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New York: Tax Relief for Victims of Sandy

  • Oct 30, 2012 | Gail Cole

New York is in a state of emergency in the wake of Hurricane Sandy. The waters are receding, clean-up efforts are underway, and residents of New York are taking stock of the damage.

Commissioner Thomas H. Mattox has announced the postponement of certain tax filing and payment deadlines occurring between October 26, 2012 and November 14, 2012.


Taxpayers eligible for relief include, but are not limited to:

  • Victims of the storm who reside in, or have a principal place of business in, New York State;
  • Relief workers assisting in the designated counties;
  • Taxpayers whose records are not available because of Hurricane Sandy;
  • Taxpayers who cannot meet tax filing or payment deadlines because of disruptions in transportation and delivery services due to the storm.


Postponements for affected taxpayers include, but are not limited to:

  • Filing returns for personal income tax, corporate taxes, sales tax, highway use tax, other taxes administered by the Tax Department.
  • Paying any tax (barring exceptions) or installment of tax, including installment payments of estimated taxes;
  • Filing any requests for extensions;
  • Filing for a credit or refund;
  • Bringing suit by New York State for any tax liability;
  • Fuel Use Tax (IFTA).


The following remittances are not eligible for the postponement:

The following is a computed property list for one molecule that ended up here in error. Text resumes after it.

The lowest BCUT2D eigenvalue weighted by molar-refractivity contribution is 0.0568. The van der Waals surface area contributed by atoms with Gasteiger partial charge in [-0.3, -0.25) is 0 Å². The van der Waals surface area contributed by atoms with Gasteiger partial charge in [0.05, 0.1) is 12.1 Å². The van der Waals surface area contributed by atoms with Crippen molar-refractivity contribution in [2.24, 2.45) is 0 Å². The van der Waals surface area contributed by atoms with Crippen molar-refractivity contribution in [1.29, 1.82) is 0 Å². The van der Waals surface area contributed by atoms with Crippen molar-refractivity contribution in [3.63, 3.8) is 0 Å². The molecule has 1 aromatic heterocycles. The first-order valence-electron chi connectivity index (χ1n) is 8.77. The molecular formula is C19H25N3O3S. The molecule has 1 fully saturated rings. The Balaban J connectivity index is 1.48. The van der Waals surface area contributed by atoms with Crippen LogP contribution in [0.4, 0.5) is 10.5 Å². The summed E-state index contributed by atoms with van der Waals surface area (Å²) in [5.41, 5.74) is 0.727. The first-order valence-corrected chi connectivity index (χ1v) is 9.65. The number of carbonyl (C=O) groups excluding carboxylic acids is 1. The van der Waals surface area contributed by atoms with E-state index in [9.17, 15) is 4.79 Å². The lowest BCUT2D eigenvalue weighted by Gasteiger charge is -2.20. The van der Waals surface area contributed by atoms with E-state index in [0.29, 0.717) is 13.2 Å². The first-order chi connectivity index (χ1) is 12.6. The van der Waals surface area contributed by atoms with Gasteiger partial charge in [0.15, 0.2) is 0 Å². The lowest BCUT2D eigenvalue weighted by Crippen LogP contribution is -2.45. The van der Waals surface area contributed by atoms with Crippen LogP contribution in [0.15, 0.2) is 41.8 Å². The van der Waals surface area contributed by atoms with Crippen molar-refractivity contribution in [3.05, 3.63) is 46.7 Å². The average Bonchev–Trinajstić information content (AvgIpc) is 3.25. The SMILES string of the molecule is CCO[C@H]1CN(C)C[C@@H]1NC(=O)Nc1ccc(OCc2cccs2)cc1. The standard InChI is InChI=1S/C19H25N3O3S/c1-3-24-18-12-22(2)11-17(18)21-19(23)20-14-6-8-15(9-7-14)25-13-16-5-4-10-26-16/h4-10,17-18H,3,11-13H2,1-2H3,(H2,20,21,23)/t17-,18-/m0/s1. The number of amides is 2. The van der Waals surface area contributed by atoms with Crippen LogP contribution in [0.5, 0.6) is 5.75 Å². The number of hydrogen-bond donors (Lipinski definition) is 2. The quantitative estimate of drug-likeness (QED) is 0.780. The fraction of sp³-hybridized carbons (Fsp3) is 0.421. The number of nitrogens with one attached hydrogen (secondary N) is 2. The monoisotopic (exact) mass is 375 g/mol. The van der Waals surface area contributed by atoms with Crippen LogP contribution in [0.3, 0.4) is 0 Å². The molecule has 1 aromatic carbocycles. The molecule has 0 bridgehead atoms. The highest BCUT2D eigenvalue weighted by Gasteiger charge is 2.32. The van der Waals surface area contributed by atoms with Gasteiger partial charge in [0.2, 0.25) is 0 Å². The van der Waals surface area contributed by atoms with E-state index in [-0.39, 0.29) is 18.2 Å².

• Remittances of income tax withheld by employers required to be made using Form NYS-1, Return of Tax Withheld;
  • Remittances of withholding tax or MCTMT required to be made by employers through the PrompTax system.

Additional information about tax relief for victims of Hurricane Sandy in New York State is available through the New York State Department of Taxation and Finance.

All of us at taxrates.com extend our deepest sympathies to the victims of Hurricane Sandy.

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Sales tax rates, rules, and regulations change frequently. Although we hope you'll find this information helpful, this blog is for informational purposes only and does not provide legal or tax advice.
Gail Cole
Avalara Author
Gail Cole
Gail Cole
Avalara Author Gail Cole
Gail began researching and writing about sales tax in 2012 and has been fascinated with it ever since. She has a penchant for uncovering unusual tax facts, and endeavors to make complex sales tax laws more digestible for both experts and laypeople.